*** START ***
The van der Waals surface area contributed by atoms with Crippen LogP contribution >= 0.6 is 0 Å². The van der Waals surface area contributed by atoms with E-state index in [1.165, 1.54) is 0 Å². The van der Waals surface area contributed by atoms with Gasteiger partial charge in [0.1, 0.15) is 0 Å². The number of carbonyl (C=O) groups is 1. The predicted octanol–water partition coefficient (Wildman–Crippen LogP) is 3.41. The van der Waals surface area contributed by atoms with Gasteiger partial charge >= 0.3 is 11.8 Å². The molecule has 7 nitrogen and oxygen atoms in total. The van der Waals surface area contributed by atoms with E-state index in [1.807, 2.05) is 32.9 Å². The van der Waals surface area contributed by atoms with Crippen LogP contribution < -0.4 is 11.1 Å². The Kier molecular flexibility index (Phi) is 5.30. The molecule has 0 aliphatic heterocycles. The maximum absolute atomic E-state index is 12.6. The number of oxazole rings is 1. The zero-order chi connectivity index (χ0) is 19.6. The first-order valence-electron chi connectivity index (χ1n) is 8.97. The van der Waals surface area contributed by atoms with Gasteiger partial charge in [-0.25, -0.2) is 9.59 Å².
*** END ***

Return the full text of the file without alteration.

The van der Waals surface area contributed by atoms with Crippen LogP contribution >= 0.6 is 0 Å². The van der Waals surface area contributed by atoms with E-state index in [1.165, 1.54) is 0 Å². The van der Waals surface area contributed by atoms with Gasteiger partial charge in [0.1, 0.15) is 0 Å². The number of carbonyl (C=O) groups is 1. The predicted octanol–water partition coefficient (Wildman–Crippen LogP) is 3.41. The van der Waals surface area contributed by atoms with Gasteiger partial charge >= 0.3 is 11.8 Å². The molecule has 7 nitrogen and oxygen atoms in total. The van der Waals surface area contributed by atoms with E-state index in [1.807, 2.05) is 32.9 Å². The van der Waals surface area contributed by atoms with Crippen LogP contribution < -0.4 is 11.1 Å². The Kier molecular flexibility index (Phi) is 5.30. The molecule has 0 aliphatic heterocycles. The maximum absolute atomic E-state index is 12.6. The number of oxazole rings is 1. The zero-order chi connectivity index (χ0) is 19.6. The first-order valence-electron chi connectivity index (χ1n) is 8.97. The van der Waals surface area contributed by atoms with Gasteiger partial charge in [-0.25, -0.2) is 9.59 Å².